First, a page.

Betting on Genome Interpretation
Six startups jockey for a place at the table. Who will succeed?
A handful of startups are wagering that genome interpretation is the next big thing.
Why is this business space so hot? “Once you can produce a better faster genome, thanks to Illumina and others, the bottleneck shifts downstream to processing, making sense of, and interpreting that data,” says Jorge Conde, MBA, co-founder and chief financial officer at .
Each new startup seeks to turn whole genome sequences (or whole exome sequences—the portion of the genome that codes for proteins) into meaningful information. But each is also making a different bet about what approaches will succeed on the open market. Some companies plan to serve biotech or pharmaceutical researchers while others target clinical researchers or physicians and hospitals. Some focus on one step of the interpretive pipeline while others cover the whole shebang. Some provide cloud-based services, while others are betting on embedded platforms. And some rely on open-source algorithms and databases while others look to polish proprietary ones.
Which combination will ultimately prove successful is anyone’s guess. But right now, “there’s a lot of buzz,” says Nicholas Schork, PhD, founder of Cypher Genomics and professor of molecular and experimental medicine at the Scripps Research Institute. Researchers and medical institutions that are buying sequencing machines to do genomic profiling need someone to turn to who has a clue about the data they generate. “The time is definitely right to think about interpretation,” Schork says.
Gaining knowledge from genomic data—the strings of C’s, G’s, T’s and A’s that constitute the standard output from a next-generation DNA sequencer—follows a series of fairly predictable steps, and some startup companies are putting their eggs in baskets defined by those steps.
, for example, is focused on optimizing what’s called secondary analysis, the essential data-crunching step that happens immediately after the DNA sequence comes off the next-gen sequencer. That step requires software that first aligns an individual’s DNA sequence with a reference sequence and then picks out the differences between that individual’s sequence and the reference (a process known as variant-calling).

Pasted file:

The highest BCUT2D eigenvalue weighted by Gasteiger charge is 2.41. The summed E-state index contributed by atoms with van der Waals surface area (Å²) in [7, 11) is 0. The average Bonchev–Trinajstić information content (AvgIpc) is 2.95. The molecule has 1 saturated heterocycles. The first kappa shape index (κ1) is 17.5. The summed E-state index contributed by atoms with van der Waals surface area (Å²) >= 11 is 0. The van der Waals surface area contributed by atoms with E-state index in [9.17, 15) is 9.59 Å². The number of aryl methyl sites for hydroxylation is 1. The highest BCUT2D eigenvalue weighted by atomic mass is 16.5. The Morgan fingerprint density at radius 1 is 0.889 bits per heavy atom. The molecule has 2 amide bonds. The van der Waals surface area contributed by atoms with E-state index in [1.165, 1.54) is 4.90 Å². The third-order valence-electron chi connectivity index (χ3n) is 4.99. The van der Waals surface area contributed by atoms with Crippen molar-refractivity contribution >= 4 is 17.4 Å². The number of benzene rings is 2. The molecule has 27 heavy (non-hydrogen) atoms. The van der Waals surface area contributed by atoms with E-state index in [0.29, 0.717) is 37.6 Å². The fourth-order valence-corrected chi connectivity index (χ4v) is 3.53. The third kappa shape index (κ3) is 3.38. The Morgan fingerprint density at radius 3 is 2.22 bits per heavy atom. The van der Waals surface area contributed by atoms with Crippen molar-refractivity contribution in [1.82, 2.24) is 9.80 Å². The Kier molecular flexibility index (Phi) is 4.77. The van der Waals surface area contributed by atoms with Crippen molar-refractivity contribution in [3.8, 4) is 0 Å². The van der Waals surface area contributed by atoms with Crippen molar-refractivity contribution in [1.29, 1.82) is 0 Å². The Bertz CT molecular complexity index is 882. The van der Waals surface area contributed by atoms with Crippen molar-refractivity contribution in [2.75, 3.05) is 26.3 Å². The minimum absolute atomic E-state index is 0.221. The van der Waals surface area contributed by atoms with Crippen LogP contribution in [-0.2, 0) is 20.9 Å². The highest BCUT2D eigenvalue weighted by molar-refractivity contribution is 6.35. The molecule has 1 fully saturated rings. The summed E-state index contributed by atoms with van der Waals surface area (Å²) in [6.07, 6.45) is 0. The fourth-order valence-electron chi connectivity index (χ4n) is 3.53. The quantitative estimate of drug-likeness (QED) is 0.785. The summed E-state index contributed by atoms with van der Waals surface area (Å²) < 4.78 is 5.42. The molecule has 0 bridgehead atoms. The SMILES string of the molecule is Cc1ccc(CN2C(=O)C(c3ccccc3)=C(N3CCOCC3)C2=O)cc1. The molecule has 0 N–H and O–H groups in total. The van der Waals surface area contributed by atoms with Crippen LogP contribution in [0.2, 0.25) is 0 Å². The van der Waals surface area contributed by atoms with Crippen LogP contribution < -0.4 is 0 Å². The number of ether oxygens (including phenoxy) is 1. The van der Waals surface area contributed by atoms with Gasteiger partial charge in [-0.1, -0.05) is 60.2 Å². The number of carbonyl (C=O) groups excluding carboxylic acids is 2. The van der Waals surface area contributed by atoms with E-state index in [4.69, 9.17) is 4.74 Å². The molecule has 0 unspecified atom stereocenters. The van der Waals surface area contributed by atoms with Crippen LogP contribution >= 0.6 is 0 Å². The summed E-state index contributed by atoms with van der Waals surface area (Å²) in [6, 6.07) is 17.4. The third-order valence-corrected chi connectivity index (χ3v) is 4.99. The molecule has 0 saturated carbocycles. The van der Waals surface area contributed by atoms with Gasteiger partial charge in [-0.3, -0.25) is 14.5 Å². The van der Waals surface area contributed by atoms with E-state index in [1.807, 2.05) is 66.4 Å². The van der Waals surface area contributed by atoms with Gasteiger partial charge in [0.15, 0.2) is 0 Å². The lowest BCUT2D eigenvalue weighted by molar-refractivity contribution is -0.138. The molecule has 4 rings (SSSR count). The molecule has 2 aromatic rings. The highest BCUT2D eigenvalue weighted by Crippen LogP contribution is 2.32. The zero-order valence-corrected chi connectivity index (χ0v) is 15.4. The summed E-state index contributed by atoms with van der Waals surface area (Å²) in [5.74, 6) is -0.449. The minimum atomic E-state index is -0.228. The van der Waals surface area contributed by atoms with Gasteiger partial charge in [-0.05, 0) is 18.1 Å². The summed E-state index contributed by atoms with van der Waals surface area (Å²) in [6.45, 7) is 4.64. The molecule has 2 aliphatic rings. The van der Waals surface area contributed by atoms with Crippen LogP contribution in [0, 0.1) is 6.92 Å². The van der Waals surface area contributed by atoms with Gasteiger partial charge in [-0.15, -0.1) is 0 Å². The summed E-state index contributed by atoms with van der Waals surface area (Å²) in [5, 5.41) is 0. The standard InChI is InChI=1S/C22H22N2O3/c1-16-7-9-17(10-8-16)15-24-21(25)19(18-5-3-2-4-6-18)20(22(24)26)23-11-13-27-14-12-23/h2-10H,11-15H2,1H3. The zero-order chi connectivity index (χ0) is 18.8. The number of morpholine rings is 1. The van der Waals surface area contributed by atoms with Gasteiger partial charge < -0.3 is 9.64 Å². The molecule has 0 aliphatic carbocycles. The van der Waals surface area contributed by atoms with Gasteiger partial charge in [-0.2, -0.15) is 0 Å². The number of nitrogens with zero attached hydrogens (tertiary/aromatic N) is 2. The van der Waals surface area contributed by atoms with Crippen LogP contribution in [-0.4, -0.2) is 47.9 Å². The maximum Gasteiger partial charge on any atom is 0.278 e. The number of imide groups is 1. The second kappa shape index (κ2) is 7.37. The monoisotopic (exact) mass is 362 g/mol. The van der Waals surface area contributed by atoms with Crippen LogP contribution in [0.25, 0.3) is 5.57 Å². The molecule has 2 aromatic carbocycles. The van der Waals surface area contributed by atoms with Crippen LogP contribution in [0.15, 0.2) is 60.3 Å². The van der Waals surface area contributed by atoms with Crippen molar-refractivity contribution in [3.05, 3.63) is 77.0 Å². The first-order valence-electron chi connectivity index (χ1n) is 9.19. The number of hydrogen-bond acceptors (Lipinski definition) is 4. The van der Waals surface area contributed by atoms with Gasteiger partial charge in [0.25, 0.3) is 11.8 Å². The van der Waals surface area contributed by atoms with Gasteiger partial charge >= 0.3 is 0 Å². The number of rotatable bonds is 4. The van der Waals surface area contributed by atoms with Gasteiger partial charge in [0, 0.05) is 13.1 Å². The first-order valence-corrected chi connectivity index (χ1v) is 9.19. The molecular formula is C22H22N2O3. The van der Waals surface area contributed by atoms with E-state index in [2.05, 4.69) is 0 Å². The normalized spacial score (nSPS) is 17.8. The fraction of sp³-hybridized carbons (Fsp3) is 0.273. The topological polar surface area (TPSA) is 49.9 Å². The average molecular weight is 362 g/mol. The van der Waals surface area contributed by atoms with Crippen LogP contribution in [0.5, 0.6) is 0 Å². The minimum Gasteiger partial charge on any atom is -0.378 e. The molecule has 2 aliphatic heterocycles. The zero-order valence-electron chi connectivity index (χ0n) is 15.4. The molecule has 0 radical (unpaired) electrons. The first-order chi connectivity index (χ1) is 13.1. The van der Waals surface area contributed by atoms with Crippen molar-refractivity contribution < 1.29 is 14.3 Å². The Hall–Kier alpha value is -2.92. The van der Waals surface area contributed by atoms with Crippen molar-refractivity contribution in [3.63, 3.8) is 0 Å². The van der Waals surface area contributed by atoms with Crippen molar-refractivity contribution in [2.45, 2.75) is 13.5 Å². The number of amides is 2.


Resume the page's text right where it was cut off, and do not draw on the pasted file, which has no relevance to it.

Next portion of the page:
Bina is betting that the speed and accuracy of secondary analysis will matter in a clinical context, says Mahni Ghorashi, MBA, director of marketing at Bina. Physicians don’t want to wait two weeks to determine appropriate cancer treatments based on genetic differences between tumor cells and normal cells, he says. They want that information now.
And for newborns whose lives are at risk, “they need the information in 48 hours or less,” Ghorashi says.
To meet that demand, Bina built a big-data platform for genomics. Called the Bina Genomics Platform, it pairs specialized software with specialized hardware that’s designed to sit right next to the sequencer and analyze the data as it’s generated. “We’re able to take a process that used to take days or weeks and reduce it down to under four hours,” Ghorashi says. At Stanford, which is using the Bina platform as part of a pilot program for newborn screening, it used to take 10 days to process one genome on a shared computer cluster. “They are now processing 10 genomes a day, a 100x acceleration,” Ghorashi says.
Bina is only one of several companies that are focused on secondary analysis. DNANexus, Realtime Genomics and Appistry (not interviewed for this story) also focus on this area. In addition to its hardware version, Bina also offers its platform over the cloud, as does DNANexus. Realtime Genomics’ new genome analytics platform for the study of early childhood disease can be embedded locally or accessed on-demand in Amazon’s public cloud. And Appistry licenses GATK, the genome analysis tool kit developed by the Broad Institute. Each company makes claims of speed and accuracy akin to Bina’s, and other companies described below also incorporate secondary analytics as a part of their pipelines.
From Variants to Interpretation: Predictive Modeling